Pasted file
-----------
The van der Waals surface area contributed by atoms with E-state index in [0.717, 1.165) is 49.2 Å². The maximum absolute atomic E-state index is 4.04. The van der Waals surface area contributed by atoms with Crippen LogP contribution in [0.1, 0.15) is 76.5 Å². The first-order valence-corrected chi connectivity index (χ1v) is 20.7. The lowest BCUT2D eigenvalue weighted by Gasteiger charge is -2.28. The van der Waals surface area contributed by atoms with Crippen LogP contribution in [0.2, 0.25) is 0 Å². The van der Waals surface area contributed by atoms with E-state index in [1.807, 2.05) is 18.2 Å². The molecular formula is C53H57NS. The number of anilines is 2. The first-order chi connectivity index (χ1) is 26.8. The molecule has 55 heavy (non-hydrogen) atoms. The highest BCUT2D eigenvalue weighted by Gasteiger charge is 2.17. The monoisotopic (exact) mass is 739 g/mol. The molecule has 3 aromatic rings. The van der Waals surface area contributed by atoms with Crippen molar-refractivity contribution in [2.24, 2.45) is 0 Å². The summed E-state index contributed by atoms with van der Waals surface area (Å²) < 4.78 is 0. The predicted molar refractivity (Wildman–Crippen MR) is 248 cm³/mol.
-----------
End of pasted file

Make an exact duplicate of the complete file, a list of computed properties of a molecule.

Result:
The van der Waals surface area contributed by atoms with E-state index in [0.717, 1.165) is 49.2 Å². The maximum absolute atomic E-state index is 4.04. The van der Waals surface area contributed by atoms with Crippen LogP contribution in [0.1, 0.15) is 76.5 Å². The first-order valence-corrected chi connectivity index (χ1v) is 20.7. The lowest BCUT2D eigenvalue weighted by Gasteiger charge is -2.28. The van der Waals surface area contributed by atoms with Crippen LogP contribution in [0.2, 0.25) is 0 Å². The van der Waals surface area contributed by atoms with E-state index in [1.807, 2.05) is 18.2 Å². The molecular formula is C53H57NS. The number of anilines is 2. The first-order chi connectivity index (χ1) is 26.8. The molecule has 55 heavy (non-hydrogen) atoms. The highest BCUT2D eigenvalue weighted by Gasteiger charge is 2.17. The monoisotopic (exact) mass is 739 g/mol. The molecule has 3 aromatic rings. The van der Waals surface area contributed by atoms with Crippen molar-refractivity contribution in [2.24, 2.45) is 0 Å². The summed E-state index contributed by atoms with van der Waals surface area (Å²) < 4.78 is 0. The predicted molar refractivity (Wildman–Crippen MR) is 248 cm³/mol.